A short, slightly ‘there and back again’ walk, perhaps for a fine winter’s day, with a lovely loop in the middle. Some sections require careful route-finding over difficult terrain… some boggy, and some steep and craggy. To compensate for those difficulties, you are rewarded by the most stunning, austere, and truly wild mountain scenery. To walk up Cwm Hengwm is to pass into mountains very reminiscent of Eryri/Snowdonia, yet utterly deserted and apparently ‘lost’ and inaccessible. There are paths and even stony tracks, but few people venture here, and ways tend to disappear into morasses of wet reedbeds or through gushing streams, so waterproof boots are essential. This is a walk where the OS App comes into its own… keep the little GPS arrow on the lines on the map, and you will be spot on and have an amazing experience. As with most ‘walks on the wild side’ it is best to try this when at least some sunshine is promised, and, if possible, after mostly dry weather. All but two of the photos on here were taken in early November after a night of heavy rain, but I am very enthusiastic about this little route despite the wearisome toil back to the starting point at the end.
The starting point for this walk is at Maesnant, Nantymoch; private transport is required to get there. Take the small road signposted to Nantymoch from the far end of the village of Ponterwyd, on the A44 about 19 km (12 miles) east of Aberystwyth. Soon after spotting the large concrete dam over to your left, take a right turn at a t-junction, and drive up the eastern arm of the lake, until the tiny surfaced lane finally ends at a gate and turning point at Maesnant. Park in one of the lay-by areas nearby.
Park considerately in one of the laybys near the road gate at Maesnant. Walk through the gate on the stony track, noticing the former outdoor centre down on your left, near the end of the lake.
To your left is the distinctive mound of Drosgol, and ahead you look down the valley of Cwm Hengwm.
After about 1 ½ kilometres along here, you will pass a ruined stone building on the left of the track and a mass of derelict dry stone walling. A footbridge can be seen over the river well away to your left, but you are not going there today. Soon after, you easily jump over a stream crossing the track, but take care after heavy rain. Then following the track you arrive at another footbridge over the Afon Hengwm straight ahead. Take the path heading towards it, and cross.
Beyond the footbridge, take the rather faint path that leads diagonally uphill to the right, towards the crags of Banc Luestnewydd. This path bends rightwards very soon and levels off. There are one or two quad bike tracks leading off it, boggy bits where it disappears, and sheep paths to distract you, and it is very helpful to use your OS App with GPS to make sure you stay on the correct line.View looking back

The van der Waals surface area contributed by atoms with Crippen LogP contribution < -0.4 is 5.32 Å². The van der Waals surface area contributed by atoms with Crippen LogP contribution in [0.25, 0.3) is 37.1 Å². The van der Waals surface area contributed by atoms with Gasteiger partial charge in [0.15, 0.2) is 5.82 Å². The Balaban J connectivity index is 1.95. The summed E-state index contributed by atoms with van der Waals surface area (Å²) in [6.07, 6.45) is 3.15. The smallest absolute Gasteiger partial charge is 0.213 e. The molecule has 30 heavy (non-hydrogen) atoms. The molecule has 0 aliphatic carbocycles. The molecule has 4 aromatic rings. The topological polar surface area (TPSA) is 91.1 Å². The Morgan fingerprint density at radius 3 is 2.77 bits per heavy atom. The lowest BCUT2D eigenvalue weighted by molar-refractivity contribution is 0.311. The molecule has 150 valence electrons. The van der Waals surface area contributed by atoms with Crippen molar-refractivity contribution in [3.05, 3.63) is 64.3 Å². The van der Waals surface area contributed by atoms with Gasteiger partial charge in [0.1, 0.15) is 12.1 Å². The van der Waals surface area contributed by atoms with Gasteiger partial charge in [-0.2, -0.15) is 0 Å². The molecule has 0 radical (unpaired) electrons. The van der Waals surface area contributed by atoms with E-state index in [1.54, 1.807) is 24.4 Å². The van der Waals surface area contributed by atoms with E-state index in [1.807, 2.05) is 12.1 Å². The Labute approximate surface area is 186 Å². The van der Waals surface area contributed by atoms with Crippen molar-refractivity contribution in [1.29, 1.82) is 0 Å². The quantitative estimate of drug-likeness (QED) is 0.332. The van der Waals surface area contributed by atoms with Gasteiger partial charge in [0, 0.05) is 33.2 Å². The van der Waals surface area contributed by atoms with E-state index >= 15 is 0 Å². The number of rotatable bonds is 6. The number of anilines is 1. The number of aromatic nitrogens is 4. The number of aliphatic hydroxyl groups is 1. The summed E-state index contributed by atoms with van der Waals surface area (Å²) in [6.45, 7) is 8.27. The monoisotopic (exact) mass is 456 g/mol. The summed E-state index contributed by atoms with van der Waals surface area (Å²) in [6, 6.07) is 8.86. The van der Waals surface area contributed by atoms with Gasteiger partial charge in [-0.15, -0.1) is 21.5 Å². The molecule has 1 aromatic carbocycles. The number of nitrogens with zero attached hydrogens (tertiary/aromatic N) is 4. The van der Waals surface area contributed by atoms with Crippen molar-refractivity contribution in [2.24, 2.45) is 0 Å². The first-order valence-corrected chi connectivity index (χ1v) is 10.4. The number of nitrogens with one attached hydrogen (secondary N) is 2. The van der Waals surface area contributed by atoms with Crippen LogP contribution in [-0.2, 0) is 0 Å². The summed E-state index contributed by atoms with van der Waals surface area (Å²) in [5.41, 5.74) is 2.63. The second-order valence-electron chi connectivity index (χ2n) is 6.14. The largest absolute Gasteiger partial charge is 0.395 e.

The path gently rises across the slopes, keeping above the worst of the boggy areas, with a view beginning to appear into the amazing Cwm Gwerin... a truly ‘lost’ valley! If you are on the correct line, the remains of a stone wall will appear as a straight ridge in the ground along which the path follows.
Look out for a stone ruin ahead and to the right with a lone tree at its side. When you get level with it, start going steeply uphill to your left, hopefully on some sort of path…It is steep but grassy with a lot of sheep tracks to choose from. The correct route very soon bears left some more and winds its way over large humps climbing higher between the crags. Take some time to look back over the Cwm and river towards the steep lower slopes and crags of Pen Cerrig Tewion on the other side, with Pumlumon Fach poking up behind.
Once you are at about 450m, you will find the gradient levelling off as you approach the saddle between Banc Lluestnewydd and the outlier of Carn Hyddgen. If you don’t seem to be on a path here, check with the OS App and move around until the GPS arrow is centred on the line of the ‘bridle path’ marked on the map. If you continue to watch the arrow, you will manage to stay on the right route, which in places looks to be no more than a sheep track round the hillside. As you go round the ‘corner’ of the hill, Pumlumon Fawr comes into view behind you.
Now a marvellous view is opened out back down Cwm Hwngwm, southwest towards Nantymoch, with the three hills (L to R) being Dysglwylfa Fawr, Drosgol, and Banc Llechwedd-mawr. From here, the path descends gradually in a slightly west of north direction, diagonally across the hillside.
Further round still, looking ahead down Cwm Hyddgen; you get a distant view of the Cadair Idris range to the north, with Penygadair (summit of Cadair Idris) to the left, and Mynydd Moel to the right, Gau Graig on the extreme right. Further on still, you will arrive at a gate (if you are correctly on the path), which is a good landmark. Unfortunately, this gate across a public bridle path is unopenable, so you have to climb over it. Soon you will also see a good winding track down to you left and the lonely farmhouse of Hyddgen in the middle distance.
Keeping straight ahead, you will reach the track, where you turn sharp left, almost back on yourself.
The track is very easy walking after the recent struggles across the hillsides, with a great view of Pumlumon Fawr and Pumlumon Fach straight ahead.
In about half a kilometre, try to spot a faint path off to the left which leads to the footbridge. If you miss it, don’t worry, you will arrive at the ford, and you can walk along the edge of the fenceline on the tussocks to get to the bridge.
After crossing the bridge, unfortunately you still have about 2km of walking back along the stony track, which involves a fair bit of uphill, when you least need it!
Your compensation is the change in scenery as you stroll back to the starting point, from rugged and uncompromising to the gentler lakes and forests in the distance.